Collin Anderson writes for EA:

Last month, international outlets and Persian-language social media were abuzz with the news that Facebook and Twitter had been unblocked in Iran.

But that temporary “unblocking”, likely the result of technological failure than a sudden political u-turn, overshadowed a more complex story about Iranian access to the internet.

This is a story about how American technology companies — not the Iranian political system — are reducing Iranian access to the web. It is a story about how US corporations are imposing stringent sanctions against technology and the provision of information services to the Islamic Republic.


There are two levels of US sanctions against Iran. The first and best-known are the laws and executive orders adopted by the US Government.

The second level is the entangling set of risk-management decisions which those, tasked with complying with those laws, must address and undertake.

On a near-annual basis for three years now, the Departments of Treasury and State have rewritten the rules on technology exports to Iran. This year, General License D was released at the start of June, two weeks before Tehran’s Presidential election — on paper, it read as a wide authorization of online communications devices and services.

General License D also maintained confusingly-worded restrictions on web-hosting services and domain name registration services for purposes other than “personal communications”.

Moreover, some analysts noted that the use of a .ir domain could potentially qualify as an importation of service, which is not necessarily covered under the General License.

Managing risk, compliance lawyers have often advised that applications be withheld and websites blocked, thus preventing any penalties being imposed against their clients.


The outcome has been a mix of progress and setbacks. For example, Google discreetly announced the availability of the Play Store in Iran and the ability to target the Persian language in AdWords advertising. Apple quietly dropped prohibitions against distribution by resellers of its products to Iran.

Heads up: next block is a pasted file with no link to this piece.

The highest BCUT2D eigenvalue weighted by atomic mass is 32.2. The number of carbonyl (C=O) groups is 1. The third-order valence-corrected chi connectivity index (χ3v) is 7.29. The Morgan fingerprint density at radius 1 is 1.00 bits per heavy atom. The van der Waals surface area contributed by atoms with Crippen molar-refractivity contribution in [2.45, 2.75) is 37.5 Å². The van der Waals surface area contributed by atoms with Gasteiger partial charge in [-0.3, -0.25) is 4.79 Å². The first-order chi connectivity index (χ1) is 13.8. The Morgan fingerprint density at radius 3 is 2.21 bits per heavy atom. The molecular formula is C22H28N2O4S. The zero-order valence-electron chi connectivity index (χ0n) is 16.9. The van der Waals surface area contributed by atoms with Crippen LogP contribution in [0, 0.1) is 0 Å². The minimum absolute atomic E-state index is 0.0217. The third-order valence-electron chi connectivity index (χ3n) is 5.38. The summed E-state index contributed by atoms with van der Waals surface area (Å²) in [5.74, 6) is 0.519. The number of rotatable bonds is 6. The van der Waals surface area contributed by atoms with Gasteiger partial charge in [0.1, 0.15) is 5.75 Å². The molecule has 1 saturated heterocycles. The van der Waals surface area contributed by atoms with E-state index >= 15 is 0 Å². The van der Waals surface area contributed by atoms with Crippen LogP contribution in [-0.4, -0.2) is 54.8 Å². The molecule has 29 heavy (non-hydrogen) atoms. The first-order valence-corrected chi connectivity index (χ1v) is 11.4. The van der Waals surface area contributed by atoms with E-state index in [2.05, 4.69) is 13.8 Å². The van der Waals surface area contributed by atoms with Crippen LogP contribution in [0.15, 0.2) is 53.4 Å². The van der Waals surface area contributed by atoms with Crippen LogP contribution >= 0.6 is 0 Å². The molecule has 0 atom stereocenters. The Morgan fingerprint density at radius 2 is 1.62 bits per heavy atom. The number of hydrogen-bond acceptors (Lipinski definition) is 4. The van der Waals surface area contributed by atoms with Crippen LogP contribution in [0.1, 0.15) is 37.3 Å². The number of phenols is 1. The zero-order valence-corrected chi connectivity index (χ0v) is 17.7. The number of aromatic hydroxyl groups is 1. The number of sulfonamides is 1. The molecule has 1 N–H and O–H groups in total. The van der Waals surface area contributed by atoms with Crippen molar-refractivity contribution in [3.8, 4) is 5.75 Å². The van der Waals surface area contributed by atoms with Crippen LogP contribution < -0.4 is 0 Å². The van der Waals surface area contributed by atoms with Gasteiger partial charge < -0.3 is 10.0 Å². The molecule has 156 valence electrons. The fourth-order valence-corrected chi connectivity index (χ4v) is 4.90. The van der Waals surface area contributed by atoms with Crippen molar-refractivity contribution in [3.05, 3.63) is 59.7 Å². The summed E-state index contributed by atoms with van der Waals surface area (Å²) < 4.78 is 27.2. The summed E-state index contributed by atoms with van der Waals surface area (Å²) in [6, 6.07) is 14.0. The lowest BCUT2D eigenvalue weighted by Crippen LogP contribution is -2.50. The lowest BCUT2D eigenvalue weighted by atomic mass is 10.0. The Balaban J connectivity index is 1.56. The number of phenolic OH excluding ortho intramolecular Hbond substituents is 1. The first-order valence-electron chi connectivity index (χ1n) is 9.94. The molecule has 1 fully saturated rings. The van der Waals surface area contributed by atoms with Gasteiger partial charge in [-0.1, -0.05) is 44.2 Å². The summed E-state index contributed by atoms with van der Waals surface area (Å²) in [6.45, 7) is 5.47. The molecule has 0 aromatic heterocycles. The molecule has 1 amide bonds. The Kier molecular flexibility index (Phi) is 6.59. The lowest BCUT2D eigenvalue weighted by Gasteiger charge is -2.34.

At the same time, a substantial portion of the Internet remains unavailable to Iranians, as A shadow filtering regime is imposed internationally by web services blocking connections. GoDaddy and Google App Engine, two of the largest hosts of content on the Internet, completely block access, often without disclosure to customers or potential visitors.

[Editor’s Note: We celebrated last month when EA WorldView was unblocked in Iran for the first time since 2010. However, Collin Anderson soon informed us that the site is still beyond reach of Iranians, because of the restrictions of our US hosting company.]

In early August, the official site of detained opposition leader Mehdi Karroubi was removed by its host, Just Host, explicitly citing US sanctions. The site’s “offense” was the use of an .ir country-code domain and its registration to an address in Tehran, even though the account and domain were actually administered outside the country. The company has sought remedy through the lengthy process of applying for a specific license from the Office of Foreign Assets Control.

The decision of Just Host, a subsidiary of the strict sanctions enforcer Bluehost, exposes the problems of the General License and the US system. For small web services companies attempting to remain in compliance with American law, it is nearly impossible to determine whether every hosted website in the Persian-language or customer with an Iranian passport is exempt from the restrictions.

Karroubi’s site, like many others, is still off-line in Iran.


As with medical items and other humanitarian goods, the core concern of compliance personnel often revolves around the legality of financial transactions. So Google Play Store in Iran remains limited to applications that are free.

OFAC’s July “Guidance on the Sale of Food, Agricultural Commodities, Medicine, and Medical Devices by Non-U.S. Persons to Iran”, which nominally loosened restrictions on movement of those products to the Islamic Republic, made no reference to payments for technology items.

In March 2012, OFAC issued an “Interpretive Guidance and Statement of Licensing Policy on Internet Freedom in Iran”, an initiative which was the centerpiece of Obama’s annual Nowruz outreach to the Iranian public.

Of the twelve products named, five had already been made available to Iranians, at least two from companies pursuing specific authorizations. One other, Dropbox, subsequently responded to the Treasury’s overtures.

And the other six — Adobe Reader, Flash Player, Shockwave, Java, Yahoo Messenger (Desktop Client) and Google Talk (Desktop Client)?

They are still out of reach of Iranians 18 months later.